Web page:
SACRAMENTO, Calif. â€” Star big man Chris Boucher carefully stood with his bulky knee brace to pump his arms and cheer his teammates at every chance. He shimmied his shoulders in delight to celebrate the Oregon Ducks and what they were doing on the big stage without him.
Not quite the shot-blocking menace on the sidelines that he is on the floor for Oregon. He’s doing his part.
The Ducks advanced in the NCAA Tournament in large part because each player committed to do all the little things that the Canadian Boucher brings on both ends.
Tyler Dorsey scored 24 points to lead four players in double figures, and No. 3 seed Oregon beat 14th-seeded Iona 93-77 on Friday in the first-round of the NCAA Tournament’s Midwest Region.
The Ducks (30-5) showed they have depth and sheer athleticism to make a special March run, just as coach Dana Altman hoped this week when he challenged role players to make larger contributions in Boucher’s absence.
“Him being on the sideline is just like him being on the floor chemistry-wise,” Toronto’s Dylan Ennis said. “He’s physically not there but he’s so much a part of our team encouraging us. Obviously not having him out there, it’s a different look. If all of us just stay active on
Iona star Jordan Washington gave his team a huge scare when he went down hard under Oregon’s basket, screaming in pain and grabbing his lower left leg with 1:12 to go before halftime. But the senior forward returned to start the second half and finished with 22 points on 10-for-16 shooting and 11 rebounds in his final college game for the Gaels (22-13).
Boucher, of Montreal, was relegated to a cheerleading role for the Ducks, who shared the Pac-12 regular-season crown with Arizona then lost by three points to the Wildcats in the conference tournament final after Boucher tore his left ACL in the semifinals.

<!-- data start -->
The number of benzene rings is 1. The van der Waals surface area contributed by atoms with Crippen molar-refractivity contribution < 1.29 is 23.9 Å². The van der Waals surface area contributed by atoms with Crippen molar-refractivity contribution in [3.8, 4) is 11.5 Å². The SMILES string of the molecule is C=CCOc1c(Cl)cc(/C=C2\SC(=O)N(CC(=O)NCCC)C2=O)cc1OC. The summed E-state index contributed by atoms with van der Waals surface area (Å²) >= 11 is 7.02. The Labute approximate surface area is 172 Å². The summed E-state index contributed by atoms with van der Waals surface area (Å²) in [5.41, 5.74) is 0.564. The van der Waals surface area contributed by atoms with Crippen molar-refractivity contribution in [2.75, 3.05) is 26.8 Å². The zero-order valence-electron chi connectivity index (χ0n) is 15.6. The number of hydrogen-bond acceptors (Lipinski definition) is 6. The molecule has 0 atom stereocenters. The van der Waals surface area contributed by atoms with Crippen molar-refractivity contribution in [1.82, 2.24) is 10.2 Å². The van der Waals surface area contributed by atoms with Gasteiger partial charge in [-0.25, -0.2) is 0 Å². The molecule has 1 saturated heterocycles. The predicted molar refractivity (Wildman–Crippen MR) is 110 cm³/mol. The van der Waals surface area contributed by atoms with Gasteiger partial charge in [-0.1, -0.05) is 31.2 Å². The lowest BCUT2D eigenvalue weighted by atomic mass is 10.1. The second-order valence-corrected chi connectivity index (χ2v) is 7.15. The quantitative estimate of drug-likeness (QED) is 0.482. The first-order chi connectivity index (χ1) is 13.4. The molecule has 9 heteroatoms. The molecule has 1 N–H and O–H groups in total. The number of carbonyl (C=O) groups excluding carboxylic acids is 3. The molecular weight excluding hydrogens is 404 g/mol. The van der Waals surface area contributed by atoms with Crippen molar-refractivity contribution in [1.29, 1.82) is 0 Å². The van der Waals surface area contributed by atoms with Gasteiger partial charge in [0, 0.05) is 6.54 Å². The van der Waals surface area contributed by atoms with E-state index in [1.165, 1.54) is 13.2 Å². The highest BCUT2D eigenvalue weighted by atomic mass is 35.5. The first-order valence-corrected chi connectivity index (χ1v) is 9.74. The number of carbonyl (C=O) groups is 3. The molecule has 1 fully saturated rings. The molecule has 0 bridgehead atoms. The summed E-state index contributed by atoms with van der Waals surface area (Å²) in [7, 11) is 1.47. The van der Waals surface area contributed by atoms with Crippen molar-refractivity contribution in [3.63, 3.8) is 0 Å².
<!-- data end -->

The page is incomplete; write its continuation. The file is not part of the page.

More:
While this is hardly the kind of finish Boucher envisioned for his final collegiate season, his teammates so appreciate the way he keeps contributing.
Oregon, which had its 27-point lead trimmed to 13 in the second half before holding on, shot 63.6
Dillon Brooks of Mississauga, Ont., scored 18 points and Payton Pritchard 16 points and Jordan Bell 17 with 12 boards.
“We have a lot of guys who are very confident in their ability to score a basket,” Altman said.
For Iona, Washington limped off with help just before halftime at first-year Golden 1 Center, home of the NBA Sacramento Kings.
He brought energy on both ends to lead the Metro Atlantic Athletic Conference champs, driving for a pretty spin move with 11:46 left in the first half then taking a charge from Dorsey moments later. He then drew another one.
Washington scored 14 of his team’s initial 18 points, but Oregon led 55-37 at halftime. He had an X-ray, believing he injured his shin.
Sam Cassell Jr., son of the former NBA star, scored 16 points in his final collegiate game. He pumped his arms and kicked out a leg when Oregon called timeout after Iona pulled to 29-26 with 8:35 to play in the first half on consecutive 3s by Cassell and E.J. Crawford.
“They got out in transition. Our bad shots led to their fast-break layups,” Cassell Jr. said.
Bell delivered back-to-back layins as the Ducks answered, then his putback with 4:27 left in the half extended Oregon’s lead to 41-33.
“This year we have a confident bunch,” Brooks said. “We’re thinking about one goal and one goal only.”
Iona: Coach Tim Cluess said afterward G Rickey McGill played with a broken hand. … Iona shot just 3 for 11 from 3-point range in the first half before hitting seven second-half 3s. … The Gaels were outrebounded 40-27. … They faced Oregon for the first time.
Oregon: The Ducks have won at least one NCAA game in five straight years. … In the first half, Bell became the school’s career NCAA Tournament rebounding leader, passing former teammate Elgin Cook’s 49. … Brooks moved into fourth place on the Ducks’ single-season scoring list.
Oregon advances to play Sunday against the No. 11 Rhode Island (25-9), which beat sixth-seeded Creighton 84-72.
Janie McCauley, The Associated Press